If I had a bankload of money, I wouldn't. I would just continue my homebirth midwifery apprenticeship and become a CPM and do homebirths BUT in my state, with no licensing, we also have no insurance reimbursment, which means that a lot of the midwives I know, and apprentice with, live at or below the poverty line.
I just can't do that, anymore. I have 4 kids to feed and hopefully put through college, so I have to seek a higher (read:better paying) level of education so I can provide for my kids.
So... off to RN school. I know there are things about it I'll love and hate. I just hope I can make it through, as a pretty crunchy mom/doula/midwife apprentice and not lose my mind. LOL.

I bf all 4 of my kids, the least of which weaned at 14/15 months, the longest at 3+ years.
We don't vax, we have always co-slept, CD occasionally, AP behaviours, slinging babies, respect for our kids, NVC, etc. This really goes against the majority beliefs of parents/people here in our area. I do go out of my way to connect with like-minded parents, because it's so important to me.
I have a feeling that I won't be able to keep quiet in school (never have been able to before, lol) so I am sure I will stir the pot occasionally.
My reasons for going to get my RN are so I can make enough money to provide for my family, and pay for my apprenticeship with hbmw's and eventually for going to Frontier.
I think, sometimes, that I will have to work in the ED to keep away from L&D. I've already been there, as a doula, and I come home burnt out, frustrated, sad and depressed way too much. I can't see working there as an RN day in and day out. I'm too much of one of those people who rail against injustice and wrongs and I see so much of that in L&D....
I'm sure there are some L&D nurses here that probably think I'm way off my rocker... so I'm sorry if I offended anyone... this is just all my opinion.
I could've written the great majority of this post. Becoming an RN is just one stop on my path. Working on optimizing the thick skin/I'm rubber you're glue mentality .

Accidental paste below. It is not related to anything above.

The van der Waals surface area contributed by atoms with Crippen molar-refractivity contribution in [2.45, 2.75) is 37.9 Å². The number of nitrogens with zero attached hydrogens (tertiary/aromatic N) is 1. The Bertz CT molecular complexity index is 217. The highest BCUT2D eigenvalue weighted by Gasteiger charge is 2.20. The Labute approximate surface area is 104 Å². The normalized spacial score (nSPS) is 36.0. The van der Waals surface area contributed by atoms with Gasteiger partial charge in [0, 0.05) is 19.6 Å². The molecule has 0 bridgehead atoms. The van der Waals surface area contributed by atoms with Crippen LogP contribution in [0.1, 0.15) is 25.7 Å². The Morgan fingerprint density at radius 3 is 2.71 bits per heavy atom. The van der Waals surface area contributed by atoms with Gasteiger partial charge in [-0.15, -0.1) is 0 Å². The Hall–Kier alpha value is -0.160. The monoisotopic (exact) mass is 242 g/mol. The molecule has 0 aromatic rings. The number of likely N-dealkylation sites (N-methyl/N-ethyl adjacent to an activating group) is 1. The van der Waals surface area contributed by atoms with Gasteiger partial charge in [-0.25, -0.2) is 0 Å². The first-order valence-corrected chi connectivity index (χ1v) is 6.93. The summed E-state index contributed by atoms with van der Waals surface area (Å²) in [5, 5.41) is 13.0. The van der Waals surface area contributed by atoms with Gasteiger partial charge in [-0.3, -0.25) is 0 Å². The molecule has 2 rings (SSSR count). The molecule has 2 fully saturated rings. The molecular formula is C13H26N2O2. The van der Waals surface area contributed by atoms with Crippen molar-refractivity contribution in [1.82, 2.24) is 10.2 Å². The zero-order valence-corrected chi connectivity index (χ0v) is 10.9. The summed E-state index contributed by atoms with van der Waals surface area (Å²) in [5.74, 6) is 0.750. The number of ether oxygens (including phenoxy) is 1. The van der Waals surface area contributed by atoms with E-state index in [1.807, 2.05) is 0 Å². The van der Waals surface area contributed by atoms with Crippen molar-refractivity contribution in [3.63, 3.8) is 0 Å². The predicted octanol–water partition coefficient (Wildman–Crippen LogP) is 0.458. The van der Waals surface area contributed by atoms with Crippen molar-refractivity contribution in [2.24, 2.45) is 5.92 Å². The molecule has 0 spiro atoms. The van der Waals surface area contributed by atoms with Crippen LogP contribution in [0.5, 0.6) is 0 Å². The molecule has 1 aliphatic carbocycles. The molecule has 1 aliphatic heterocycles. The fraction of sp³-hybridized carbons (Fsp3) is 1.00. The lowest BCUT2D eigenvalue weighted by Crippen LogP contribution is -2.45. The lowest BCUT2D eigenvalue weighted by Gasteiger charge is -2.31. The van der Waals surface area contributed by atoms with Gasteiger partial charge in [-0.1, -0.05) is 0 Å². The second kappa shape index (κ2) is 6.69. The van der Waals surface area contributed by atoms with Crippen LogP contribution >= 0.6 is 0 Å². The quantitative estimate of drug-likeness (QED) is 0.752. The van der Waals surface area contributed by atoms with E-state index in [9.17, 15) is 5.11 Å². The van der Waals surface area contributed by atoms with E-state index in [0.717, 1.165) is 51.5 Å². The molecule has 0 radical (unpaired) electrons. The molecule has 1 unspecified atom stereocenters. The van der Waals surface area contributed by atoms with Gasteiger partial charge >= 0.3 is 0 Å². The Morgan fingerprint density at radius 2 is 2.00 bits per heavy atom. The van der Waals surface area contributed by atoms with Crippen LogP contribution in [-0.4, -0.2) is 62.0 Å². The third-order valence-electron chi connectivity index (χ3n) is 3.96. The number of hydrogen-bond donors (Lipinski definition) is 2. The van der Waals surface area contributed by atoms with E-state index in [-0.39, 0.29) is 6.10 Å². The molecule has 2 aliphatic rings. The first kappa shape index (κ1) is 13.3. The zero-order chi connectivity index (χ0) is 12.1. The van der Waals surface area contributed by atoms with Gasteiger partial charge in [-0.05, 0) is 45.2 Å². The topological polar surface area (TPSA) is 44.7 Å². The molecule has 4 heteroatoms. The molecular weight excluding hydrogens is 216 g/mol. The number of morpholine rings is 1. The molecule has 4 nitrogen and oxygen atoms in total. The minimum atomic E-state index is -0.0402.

Hoping to start working on my pre-reqs this summer, fall latest. Looked at that Frontier link, I'm intrigued! Will check that out more later. I have 0 time for online stuff the last few months but I try and come check this thread periodically. I'm starting my MA externship on Monday which I'm excited about.

Gah! gotta get ready for school. Just one more day of actual class class to go, woo-hoo!
post #105 of 217
moving to working and stupid parents.
post #106 of 217
Hi all! Boy am I glad to have found you! I am a pretty crunchy RN who has been working in the ed fir almost 10 years. I am getting a little burned lately and really want to do maternal child health somewhere but my schedule is hard to fit so we'll have to see. I am looking forward to "hanging out with you all"!
peace and health
post #107 of 217
Quote:
Originally Posted by almadianna View Post
moving to working and stupid parents.
I think ya mean student parents!
post #108 of 217
Quote:
Originally Posted by birthdancedoula View Post
I think ya mean student parents!
OMG... HAHAHAHA...

I am sorry.

Yes I meant "student" parents.

sorry guys.
post #109 of 217
too funny
post #110 of 217
Okay, that was hilarious. I feel kind of stupid for working sometimes, though...



It's funny, I've never felt weird for working in a non-crunchy atmosphere -- and I've been a career-long ER nurse. I love the challenge of educating people on breastfeeding/AP practices, etc. I enjoy meeting like-minded parents by surprise in the ER who are oftentimes glad to meet an ER nurse who *isn't* completely clueless about breastfeeding or vax decisions or cosleeping, etc. Plus, I have been able to educate many colleagues on infant/child 'normals', etc.

However, I do wonder if I could make it in OB. OB fascinates me, and, like, many ER nurses, I have a pet subspecialty in peds/OB as it relates to emergency medicine ... but I wonder if I could actually hack it in OB as far as cooperating with some of the things that can go on there - unnecessarians, etc. - so maybe I would feel weird there. A free-standing birth center would be so much FUN...but yeah, there are none within hundreds of miles of me. So I'll keep on with my ER practice.

I'm glad this tribe is here! Good luck to all of the student nurses.
post #111 of 217
Quote:
Originally Posted by hopefulfaith View Post
Okay, that was hilarious. I feel kind of stupid for working sometimes, though...


i am pretty sure i am never going to live this one down... and that is ok. :

and i work out of the home too mama.. so I have that feeling sometimes too .
post #112 of 217
What a great thread! I'm an RN, worked for 5 yrs before becoming a SAHM. Been thinking about possibly returning to work again, but then I found out I was pregnant. So, baby #3 is due in Jully, so I will be a SAHM for a while yet. I did not technically become crunchy until AFTER I becamea sahm and was no longer working as a nurse. However, it has changed my attitude a lot about nursing. I'd love to work as a public health nurse, but keep debating with myself about how ethical it is for me to be in a position where I am supposed to be a vax pusher, when my personal beliefs are that ppl should not vax or at least selectively vax.